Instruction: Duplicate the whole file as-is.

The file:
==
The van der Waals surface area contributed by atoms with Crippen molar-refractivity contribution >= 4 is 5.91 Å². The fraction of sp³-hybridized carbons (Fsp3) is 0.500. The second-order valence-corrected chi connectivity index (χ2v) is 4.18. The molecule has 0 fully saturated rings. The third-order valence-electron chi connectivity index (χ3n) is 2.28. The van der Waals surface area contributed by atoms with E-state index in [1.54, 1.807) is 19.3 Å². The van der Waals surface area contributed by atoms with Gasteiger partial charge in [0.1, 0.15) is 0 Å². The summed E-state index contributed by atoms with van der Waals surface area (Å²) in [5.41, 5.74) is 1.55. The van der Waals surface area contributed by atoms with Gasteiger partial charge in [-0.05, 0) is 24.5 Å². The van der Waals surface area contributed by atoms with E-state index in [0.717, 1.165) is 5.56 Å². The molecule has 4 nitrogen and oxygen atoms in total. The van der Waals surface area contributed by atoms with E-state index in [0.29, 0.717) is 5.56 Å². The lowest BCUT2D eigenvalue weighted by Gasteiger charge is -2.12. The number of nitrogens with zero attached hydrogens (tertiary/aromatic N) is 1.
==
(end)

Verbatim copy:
The van der Waals surface area contributed by atoms with Crippen molar-refractivity contribution >= 4 is 5.91 Å². The fraction of sp³-hybridized carbons (Fsp3) is 0.500. The second-order valence-corrected chi connectivity index (χ2v) is 4.18. The molecule has 0 fully saturated rings. The third-order valence-electron chi connectivity index (χ3n) is 2.28. The van der Waals surface area contributed by atoms with E-state index in [1.54, 1.807) is 19.3 Å². The van der Waals surface area contributed by atoms with Gasteiger partial charge in [0.1, 0.15) is 0 Å². The summed E-state index contributed by atoms with van der Waals surface area (Å²) in [5.41, 5.74) is 1.55. The van der Waals surface area contributed by atoms with Gasteiger partial charge in [-0.05, 0) is 24.5 Å². The van der Waals surface area contributed by atoms with E-state index in [0.717, 1.165) is 5.56 Å². The molecule has 4 nitrogen and oxygen atoms in total. The van der Waals surface area contributed by atoms with E-state index in [0.29, 0.717) is 5.56 Å². The lowest BCUT2D eigenvalue weighted by Gasteiger charge is -2.12. The number of nitrogens with zero attached hydrogens (tertiary/aromatic N) is 1.